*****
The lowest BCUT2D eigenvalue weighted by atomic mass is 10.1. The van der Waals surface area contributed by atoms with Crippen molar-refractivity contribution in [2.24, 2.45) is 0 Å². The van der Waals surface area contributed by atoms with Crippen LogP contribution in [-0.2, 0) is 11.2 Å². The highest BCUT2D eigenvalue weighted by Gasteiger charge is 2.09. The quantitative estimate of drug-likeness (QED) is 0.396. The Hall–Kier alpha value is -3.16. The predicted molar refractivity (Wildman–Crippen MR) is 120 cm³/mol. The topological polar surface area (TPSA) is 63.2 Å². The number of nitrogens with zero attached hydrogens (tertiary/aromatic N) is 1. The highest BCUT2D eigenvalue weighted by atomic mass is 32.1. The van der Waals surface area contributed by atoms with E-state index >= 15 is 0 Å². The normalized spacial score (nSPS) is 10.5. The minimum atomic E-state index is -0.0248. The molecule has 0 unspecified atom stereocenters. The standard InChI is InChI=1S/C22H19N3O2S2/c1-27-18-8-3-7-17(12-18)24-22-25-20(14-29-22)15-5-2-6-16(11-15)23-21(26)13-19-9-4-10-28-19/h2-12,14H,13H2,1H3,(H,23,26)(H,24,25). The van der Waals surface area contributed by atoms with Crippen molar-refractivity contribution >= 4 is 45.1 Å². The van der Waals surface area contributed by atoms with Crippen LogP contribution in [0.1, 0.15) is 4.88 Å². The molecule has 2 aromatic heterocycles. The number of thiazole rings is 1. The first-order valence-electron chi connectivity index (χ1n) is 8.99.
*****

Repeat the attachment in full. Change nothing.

The lowest BCUT2D eigenvalue weighted by atomic mass is 10.1. The van der Waals surface area contributed by atoms with Crippen molar-refractivity contribution in [2.24, 2.45) is 0 Å². The van der Waals surface area contributed by atoms with Crippen LogP contribution in [-0.2, 0) is 11.2 Å². The highest BCUT2D eigenvalue weighted by Gasteiger charge is 2.09. The quantitative estimate of drug-likeness (QED) is 0.396. The Hall–Kier alpha value is -3.16. The predicted molar refractivity (Wildman–Crippen MR) is 120 cm³/mol. The topological polar surface area (TPSA) is 63.2 Å². The number of nitrogens with zero attached hydrogens (tertiary/aromatic N) is 1. The highest BCUT2D eigenvalue weighted by atomic mass is 32.1. The van der Waals surface area contributed by atoms with E-state index >= 15 is 0 Å². The normalized spacial score (nSPS) is 10.5. The minimum atomic E-state index is -0.0248. The molecule has 0 unspecified atom stereocenters. The standard InChI is InChI=1S/C22H19N3O2S2/c1-27-18-8-3-7-17(12-18)24-22-25-20(14-29-22)15-5-2-6-16(11-15)23-21(26)13-19-9-4-10-28-19/h2-12,14H,13H2,1H3,(H,23,26)(H,24,25). The van der Waals surface area contributed by atoms with Crippen molar-refractivity contribution >= 4 is 45.1 Å². The van der Waals surface area contributed by atoms with Crippen LogP contribution in [0.1, 0.15) is 4.88 Å². The molecule has 2 aromatic heterocycles. The number of thiazole rings is 1. The first-order valence-electron chi connectivity index (χ1n) is 8.99.